The Best Writing Tips From William Faulkner

Circa 1945, American writer William Faulkner working at his typewriter in his study at home in Oxford, Mississippi. (Photo by Archive Photos/Getty Images)
Circa 1945, American writer William Faulkner working at his typewriter in his study at home in Oxford, Mississippi. (Photo by Archive Photos/Getty Images)

William Faulkner, the Nobel Prize-winning author of "The Sound and the Fury," "As I Lay Dying," and "Light in August," was thankfully outspoken regarding the do's and don'ts of his craft. Though noted for his heavily stylized prose, the writer championed plot over ornate syntax--a strange opinion for a man who once penned a five-word chapter ("My mother is a fish.") According to him, if the story is compelling enough, the style will follow.

In honor of Faulkner's 116th birthday, here are six of his best tips on writing:

1. Writing is not about the author, but the product.

Faulkner said in an interview with Paris Review:

If I had not existed, someone else would have written me, Hemingway, Dostoyevsky, all of us. Proof of that is that there are about three candidates for the authorship of Shakespeare's plays. But what is important is Hamlet and A Midsummer Night's Dream, not who wrote them, but that somebody did.

2. There's nothing wrong with borrowing.

In a lecture to a writing class, Faulkner said the following:

I think the writer, as I’ve said before, is completely amoral. He takes whatever he needs, wherever he needs, and he does that openly and honestly because he himself hopes that what he does will be good enough so that after him people will take from him, and they are welcome to take from him, as he feels that he would be welcome by the best of his predecessors to take what they had done.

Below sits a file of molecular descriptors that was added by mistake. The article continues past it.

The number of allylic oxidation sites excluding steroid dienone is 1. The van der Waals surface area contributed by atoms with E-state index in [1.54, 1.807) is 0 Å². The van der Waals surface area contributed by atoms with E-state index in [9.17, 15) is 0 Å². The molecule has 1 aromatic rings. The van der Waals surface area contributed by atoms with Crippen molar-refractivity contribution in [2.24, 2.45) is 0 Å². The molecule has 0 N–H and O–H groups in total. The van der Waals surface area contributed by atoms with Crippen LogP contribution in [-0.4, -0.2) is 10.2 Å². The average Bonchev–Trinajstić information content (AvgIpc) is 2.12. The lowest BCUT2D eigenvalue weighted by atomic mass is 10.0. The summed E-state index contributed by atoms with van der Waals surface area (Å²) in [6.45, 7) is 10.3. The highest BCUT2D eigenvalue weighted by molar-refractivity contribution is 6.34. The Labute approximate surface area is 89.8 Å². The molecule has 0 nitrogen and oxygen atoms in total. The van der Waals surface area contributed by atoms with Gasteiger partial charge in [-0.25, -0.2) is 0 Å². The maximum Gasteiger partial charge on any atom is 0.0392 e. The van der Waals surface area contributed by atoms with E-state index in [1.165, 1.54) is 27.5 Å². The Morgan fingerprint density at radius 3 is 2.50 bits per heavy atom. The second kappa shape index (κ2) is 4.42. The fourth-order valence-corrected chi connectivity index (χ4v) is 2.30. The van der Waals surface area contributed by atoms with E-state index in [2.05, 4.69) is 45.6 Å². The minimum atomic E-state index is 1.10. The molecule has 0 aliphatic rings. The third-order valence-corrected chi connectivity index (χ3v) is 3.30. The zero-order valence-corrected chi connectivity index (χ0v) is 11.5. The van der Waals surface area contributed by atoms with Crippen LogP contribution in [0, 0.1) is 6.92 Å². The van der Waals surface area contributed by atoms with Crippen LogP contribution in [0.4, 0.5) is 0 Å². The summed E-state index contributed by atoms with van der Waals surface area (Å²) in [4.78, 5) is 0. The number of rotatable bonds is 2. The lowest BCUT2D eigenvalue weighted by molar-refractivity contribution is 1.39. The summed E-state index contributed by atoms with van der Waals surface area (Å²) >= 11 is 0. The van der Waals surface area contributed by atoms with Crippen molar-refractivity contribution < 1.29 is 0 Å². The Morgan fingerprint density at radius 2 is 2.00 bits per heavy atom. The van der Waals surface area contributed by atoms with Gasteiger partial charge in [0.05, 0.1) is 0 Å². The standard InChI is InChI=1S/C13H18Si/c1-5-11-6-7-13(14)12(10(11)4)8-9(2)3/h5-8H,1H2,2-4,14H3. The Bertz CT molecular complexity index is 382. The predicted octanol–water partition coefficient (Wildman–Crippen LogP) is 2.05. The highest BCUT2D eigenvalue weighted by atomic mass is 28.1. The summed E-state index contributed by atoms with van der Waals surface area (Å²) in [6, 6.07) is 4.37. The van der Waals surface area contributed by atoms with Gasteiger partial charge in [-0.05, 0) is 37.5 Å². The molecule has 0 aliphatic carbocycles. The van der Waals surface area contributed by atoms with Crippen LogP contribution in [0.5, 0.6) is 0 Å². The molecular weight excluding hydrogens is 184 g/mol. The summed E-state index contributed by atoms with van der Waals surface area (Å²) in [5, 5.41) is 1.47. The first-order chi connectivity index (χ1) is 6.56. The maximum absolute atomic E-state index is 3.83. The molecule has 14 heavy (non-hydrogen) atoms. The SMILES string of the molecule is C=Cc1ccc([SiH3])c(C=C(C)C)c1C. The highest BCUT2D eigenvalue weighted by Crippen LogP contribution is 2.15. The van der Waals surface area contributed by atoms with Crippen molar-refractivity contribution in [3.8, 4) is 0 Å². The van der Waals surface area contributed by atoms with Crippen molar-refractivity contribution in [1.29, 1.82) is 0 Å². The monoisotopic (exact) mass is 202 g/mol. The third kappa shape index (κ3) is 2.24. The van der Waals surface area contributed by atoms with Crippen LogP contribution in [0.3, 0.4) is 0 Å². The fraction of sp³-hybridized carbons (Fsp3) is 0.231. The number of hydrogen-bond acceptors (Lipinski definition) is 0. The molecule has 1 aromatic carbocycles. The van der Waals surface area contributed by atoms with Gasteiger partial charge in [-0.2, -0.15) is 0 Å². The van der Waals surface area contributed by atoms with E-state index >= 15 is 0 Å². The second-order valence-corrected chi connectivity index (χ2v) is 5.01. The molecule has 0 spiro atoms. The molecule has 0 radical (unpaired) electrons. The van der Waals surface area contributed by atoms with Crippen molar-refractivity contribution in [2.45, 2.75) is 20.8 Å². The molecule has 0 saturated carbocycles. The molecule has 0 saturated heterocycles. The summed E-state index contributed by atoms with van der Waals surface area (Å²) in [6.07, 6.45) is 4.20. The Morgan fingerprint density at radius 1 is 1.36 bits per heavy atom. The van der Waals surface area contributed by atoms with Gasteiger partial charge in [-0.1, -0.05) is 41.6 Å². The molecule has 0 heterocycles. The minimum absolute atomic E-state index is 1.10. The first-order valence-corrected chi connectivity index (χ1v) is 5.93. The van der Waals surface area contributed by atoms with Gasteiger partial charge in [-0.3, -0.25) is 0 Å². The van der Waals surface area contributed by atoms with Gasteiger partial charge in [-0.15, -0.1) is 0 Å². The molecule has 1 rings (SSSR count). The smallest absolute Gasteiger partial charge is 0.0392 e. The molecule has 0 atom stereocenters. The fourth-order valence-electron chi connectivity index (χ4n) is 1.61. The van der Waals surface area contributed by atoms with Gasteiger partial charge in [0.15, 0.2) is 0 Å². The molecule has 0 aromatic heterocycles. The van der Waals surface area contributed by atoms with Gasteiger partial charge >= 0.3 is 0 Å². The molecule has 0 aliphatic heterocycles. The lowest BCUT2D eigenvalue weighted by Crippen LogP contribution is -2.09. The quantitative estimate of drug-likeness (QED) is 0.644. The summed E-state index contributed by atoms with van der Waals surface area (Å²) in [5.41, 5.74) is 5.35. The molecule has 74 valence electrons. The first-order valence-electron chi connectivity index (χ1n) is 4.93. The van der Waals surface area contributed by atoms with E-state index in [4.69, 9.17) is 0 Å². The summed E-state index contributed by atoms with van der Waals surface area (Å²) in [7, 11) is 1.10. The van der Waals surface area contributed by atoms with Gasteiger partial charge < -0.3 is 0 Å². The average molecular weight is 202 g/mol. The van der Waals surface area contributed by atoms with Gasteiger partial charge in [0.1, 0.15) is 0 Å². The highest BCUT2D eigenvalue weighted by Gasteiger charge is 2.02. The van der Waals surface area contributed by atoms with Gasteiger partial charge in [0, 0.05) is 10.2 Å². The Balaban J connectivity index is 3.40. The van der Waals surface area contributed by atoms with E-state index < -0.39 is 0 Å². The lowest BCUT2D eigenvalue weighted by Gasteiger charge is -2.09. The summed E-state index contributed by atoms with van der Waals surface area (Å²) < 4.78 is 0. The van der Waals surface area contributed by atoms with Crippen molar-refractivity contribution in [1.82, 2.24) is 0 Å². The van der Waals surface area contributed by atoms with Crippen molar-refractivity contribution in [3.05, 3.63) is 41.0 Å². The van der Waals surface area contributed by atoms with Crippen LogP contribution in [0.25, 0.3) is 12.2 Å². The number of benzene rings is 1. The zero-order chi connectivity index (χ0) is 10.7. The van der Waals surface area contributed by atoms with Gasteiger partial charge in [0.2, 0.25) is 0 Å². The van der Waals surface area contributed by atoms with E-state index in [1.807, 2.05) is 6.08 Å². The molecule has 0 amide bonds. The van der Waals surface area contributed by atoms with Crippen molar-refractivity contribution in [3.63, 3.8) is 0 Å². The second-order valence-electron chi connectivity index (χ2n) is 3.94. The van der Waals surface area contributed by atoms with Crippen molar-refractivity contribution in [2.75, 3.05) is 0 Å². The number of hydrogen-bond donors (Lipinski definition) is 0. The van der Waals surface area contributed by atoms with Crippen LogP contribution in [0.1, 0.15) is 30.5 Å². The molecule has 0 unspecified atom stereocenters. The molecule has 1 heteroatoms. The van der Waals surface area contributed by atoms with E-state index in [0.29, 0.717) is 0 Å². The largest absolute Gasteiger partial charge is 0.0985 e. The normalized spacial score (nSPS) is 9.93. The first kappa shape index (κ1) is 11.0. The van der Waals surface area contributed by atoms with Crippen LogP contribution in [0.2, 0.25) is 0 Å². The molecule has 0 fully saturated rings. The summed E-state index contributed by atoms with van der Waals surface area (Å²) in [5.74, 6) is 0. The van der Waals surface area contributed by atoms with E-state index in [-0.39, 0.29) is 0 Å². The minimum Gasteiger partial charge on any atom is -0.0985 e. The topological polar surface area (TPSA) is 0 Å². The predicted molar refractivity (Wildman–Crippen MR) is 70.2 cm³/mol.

3. The best writers are insatiable.

In the same Paris Review interview, the author remarked rather boldly:

Ninety-nine percent talent... ninety-nine percent discipline... ninety-nine percent work. He must never be satisfied with what he does. It never is as good as it can be done. Always dream and shoot higher than you know you can do. Don't bother just to be better than your contemporaries or predecessors. Try to be better than yourself.

4. The story itself is more important than the style.

In another lecture given to a writing class, Faulkner said:

I think the story compels its own style to a great extent, that the writer don’t need to bother too much about style. If he’s bothering about style, then he’s going to write precious emptiness–-not necessarily nonsense... it’ll be quite beautiful and quite pleasing to the ear, but there won’t be much content in it.

5. A writer must be a reader.

Read, read, read. Read everything -- trash, classics, good and bad, and see how they do it. Just like a carpenter who works as an apprentice and studies the master. Read! You'll absorb it. Then write. If it's good, you'll find out. If it's not, throw it out of the window.

6. Just do it.

I’ve heard people say, “Well, if I were not married and had children, I would be a writer.” I’ve heard people say, “If I could just stop doing this, I would be a writer.” I don’t believe that. I think if you’re going to write you’re going to write, and nothing will stop you.

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